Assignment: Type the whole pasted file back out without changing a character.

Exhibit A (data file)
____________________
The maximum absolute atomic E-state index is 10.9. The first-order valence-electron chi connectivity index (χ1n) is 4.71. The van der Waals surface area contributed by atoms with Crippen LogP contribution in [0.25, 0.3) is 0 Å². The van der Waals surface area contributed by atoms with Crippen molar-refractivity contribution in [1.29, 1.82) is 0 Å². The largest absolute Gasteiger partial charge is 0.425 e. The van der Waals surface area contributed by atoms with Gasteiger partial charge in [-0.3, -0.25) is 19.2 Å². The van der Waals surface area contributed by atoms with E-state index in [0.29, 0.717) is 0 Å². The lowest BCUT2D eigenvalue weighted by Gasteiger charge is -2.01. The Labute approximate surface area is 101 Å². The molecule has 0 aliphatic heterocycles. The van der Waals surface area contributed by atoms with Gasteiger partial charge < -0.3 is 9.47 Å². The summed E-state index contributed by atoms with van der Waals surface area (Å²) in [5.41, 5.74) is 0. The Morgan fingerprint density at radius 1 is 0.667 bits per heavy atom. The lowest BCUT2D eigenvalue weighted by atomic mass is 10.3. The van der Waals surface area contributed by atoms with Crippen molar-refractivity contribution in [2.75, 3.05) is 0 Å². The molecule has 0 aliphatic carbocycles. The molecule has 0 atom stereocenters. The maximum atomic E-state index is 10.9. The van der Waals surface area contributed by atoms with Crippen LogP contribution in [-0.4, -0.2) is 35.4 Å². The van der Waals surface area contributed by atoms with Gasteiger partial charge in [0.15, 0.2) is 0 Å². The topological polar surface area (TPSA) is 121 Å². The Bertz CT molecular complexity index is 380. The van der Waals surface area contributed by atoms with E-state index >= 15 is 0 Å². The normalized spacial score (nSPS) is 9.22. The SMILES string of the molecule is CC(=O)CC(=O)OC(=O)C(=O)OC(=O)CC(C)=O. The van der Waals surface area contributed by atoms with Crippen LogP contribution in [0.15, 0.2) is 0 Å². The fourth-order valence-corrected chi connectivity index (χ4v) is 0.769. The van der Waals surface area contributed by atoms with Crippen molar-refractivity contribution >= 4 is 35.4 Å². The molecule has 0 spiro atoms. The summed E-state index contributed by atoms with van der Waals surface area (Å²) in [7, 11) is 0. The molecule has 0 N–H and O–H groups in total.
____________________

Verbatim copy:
The maximum absolute atomic E-state index is 10.9. The first-order valence-electron chi connectivity index (χ1n) is 4.71. The van der Waals surface area contributed by atoms with Crippen LogP contribution in [0.25, 0.3) is 0 Å². The van der Waals surface area contributed by atoms with Crippen molar-refractivity contribution in [1.29, 1.82) is 0 Å². The largest absolute Gasteiger partial charge is 0.425 e. The van der Waals surface area contributed by atoms with Gasteiger partial charge in [-0.3, -0.25) is 19.2 Å². The van der Waals surface area contributed by atoms with E-state index in [0.29, 0.717) is 0 Å². The lowest BCUT2D eigenvalue weighted by Gasteiger charge is -2.01. The Labute approximate surface area is 101 Å². The molecule has 0 aliphatic heterocycles. The van der Waals surface area contributed by atoms with Gasteiger partial charge < -0.3 is 9.47 Å². The summed E-state index contributed by atoms with van der Waals surface area (Å²) in [5.41, 5.74) is 0. The Morgan fingerprint density at radius 1 is 0.667 bits per heavy atom. The lowest BCUT2D eigenvalue weighted by atomic mass is 10.3. The van der Waals surface area contributed by atoms with Crippen molar-refractivity contribution in [2.75, 3.05) is 0 Å². The molecule has 0 aliphatic carbocycles. The molecule has 0 atom stereocenters. The maximum atomic E-state index is 10.9. The van der Waals surface area contributed by atoms with Crippen LogP contribution in [-0.4, -0.2) is 35.4 Å². The van der Waals surface area contributed by atoms with Gasteiger partial charge in [0.15, 0.2) is 0 Å². The topological polar surface area (TPSA) is 121 Å². The Bertz CT molecular complexity index is 380. The van der Waals surface area contributed by atoms with E-state index >= 15 is 0 Å². The normalized spacial score (nSPS) is 9.22. The SMILES string of the molecule is CC(=O)CC(=O)OC(=O)C(=O)OC(=O)CC(C)=O. The van der Waals surface area contributed by atoms with Crippen LogP contribution in [0.15, 0.2) is 0 Å². The fourth-order valence-corrected chi connectivity index (χ4v) is 0.769. The van der Waals surface area contributed by atoms with Crippen molar-refractivity contribution >= 4 is 35.4 Å². The molecule has 0 spiro atoms. The summed E-state index contributed by atoms with van der Waals surface area (Å²) in [7, 11) is 0. The molecule has 0 N–H and O–H groups in total.